The post-apocalypse is passé. Not a month goes by without some tale of grim men treading irradiated roads hitting screens. People openly fantasize about life after the bombs fall, imagining themselves as sturdy can-do heroes battling their way through insane mohawked punks that look like they’ve wandered out of a Final Fight arcade cabinet. The stench of familiarity has set in.
The Survivalist takes a more sober view of life after civilization crumbles – and it’s not pretty. Set in Northern Ireland, the titular Survivalist (Martin McCann) lives a miserable, lonely life in an isolated woodland shack. He spends his days desperately tending a vegetable patch so as not to starve to death. Justifiably paranoid, he keeps his shotgun on him at all times, dreading having to use one of the two shells he has left.
One day, two women, the middle-aged Kathryn (Olwen Fouere) and teenage Milja (Mia Goth), show up, hoping to barter for something to eat. Riddled with suspicion, the survivalist keeps a shotgun aimed in their direction at all times. They offer to let him sleep with Milja for food. He agrees, and soon an uneasy alliance is formed. But the first lesson of the wasteland is to trust no-one, something our survivalist should bear in mind at all times.
While watching, I had the recurring thought of, “man, I really appreciate civilization.” It’s an odd notion, sure – after all, post-apocalyptic settings are generally used as a vehicle for dick-waving power fantasies. The Survivalist‘s more realistic tack shows us what a world would really be like without laws, community and social boundaries. The conclusion? Depressing and futile, a world where you can spend countless hours trying to coax some potatoes from unpromising soil only to have some dickhead stamp all over them and there’s literally nothing you can do about it.
This omni-grimness makes The Survivalist an austere watch. Long stretches are spent silently watching the protagonist busy himself around his shack, recycling his urine, sorting through his meagre possessions and fashioning gardening equipment out of the junk that surrounds him. Even when company arrives, conversation doesn’t exactly sparkle: mutual paranoia and murderous tendencies not really being conducive to sparkling bon mots.
All this misery feels believable: the set looks genuinely lived in and costuming has a focus on dowdy, frayed practicality. But the core is Martin McCann’s startling on-edge performance. In the way his wide eyes search the edges of the frame for any signs of trouble, you sense he’s lived a hard, traumatizing life. For all his grit, he’s an intensely vulnerable hero, physically and emotionally. You pity his circumstances rather than admire him, especially in early scenes as he forlornly caresses faded photographs, looking entirely miserable from tip to toe.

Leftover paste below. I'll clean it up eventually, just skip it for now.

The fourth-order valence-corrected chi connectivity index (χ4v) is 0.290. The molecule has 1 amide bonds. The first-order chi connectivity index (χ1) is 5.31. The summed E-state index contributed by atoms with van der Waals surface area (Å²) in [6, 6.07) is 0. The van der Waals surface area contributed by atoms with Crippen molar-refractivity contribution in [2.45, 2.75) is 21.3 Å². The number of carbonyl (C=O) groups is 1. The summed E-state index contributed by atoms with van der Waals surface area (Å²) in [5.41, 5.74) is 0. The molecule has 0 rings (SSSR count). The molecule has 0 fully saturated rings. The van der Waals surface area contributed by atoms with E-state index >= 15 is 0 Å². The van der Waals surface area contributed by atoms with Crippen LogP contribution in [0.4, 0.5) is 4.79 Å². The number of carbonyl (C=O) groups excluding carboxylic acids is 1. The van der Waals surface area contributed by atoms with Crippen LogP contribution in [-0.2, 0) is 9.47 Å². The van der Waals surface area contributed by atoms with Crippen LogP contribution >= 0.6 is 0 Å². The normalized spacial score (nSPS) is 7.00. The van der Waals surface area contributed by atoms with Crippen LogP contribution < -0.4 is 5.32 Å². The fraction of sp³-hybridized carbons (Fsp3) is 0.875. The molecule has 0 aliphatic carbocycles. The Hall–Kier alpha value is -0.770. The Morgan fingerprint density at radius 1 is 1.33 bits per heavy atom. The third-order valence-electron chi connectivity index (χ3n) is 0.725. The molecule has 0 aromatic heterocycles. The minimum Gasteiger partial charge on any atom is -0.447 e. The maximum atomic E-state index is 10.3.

Conversely, Fouere and Goth’s characters play their cards pretty close to their chest, but you can’t help but sketch in an imaginary backstory. They look as if they’ve wandered in from their own narrative, each subtle glance to each other speaking volumes as to their past encounters across the wastes. Much of the film is watching the subtle shifts in the trio’s relationship: suspicion turning to trust, allegiances silently switching and grudging respect slowly building.
Though a scaled-down, low-budget apocalypse, it’s an exceptionally intelligently produced movie. After all, you don’t need a million bucks to make a damp shack in the middle of the woods look believable. As practically all of the film is set in this one location, imagination begins to fill in the blanks as to what’s going on in the world beyond the woods, though the desperate gangs of rapists and thieves don’t bode well.
This makes it a bit disappointing when, in the final act, we briefly leave the woods and get a sniff of the bigger picture. Nothing the film can show us can live up to our imagination, and, annoyingly, it all looks rather sedate. It’s a classic case of less is more and of the value of ambiguity in storytelling.
Still, it’s important to remember that The Survivalist is writer/director Stephen Fingleton’s feature film debut, and any director that can cook up something this intense and evocative with limited means definitely deserves our attention.
Lean and mean, The Survivalist a realistically miserable apocalypse - and all the more terrifying for it.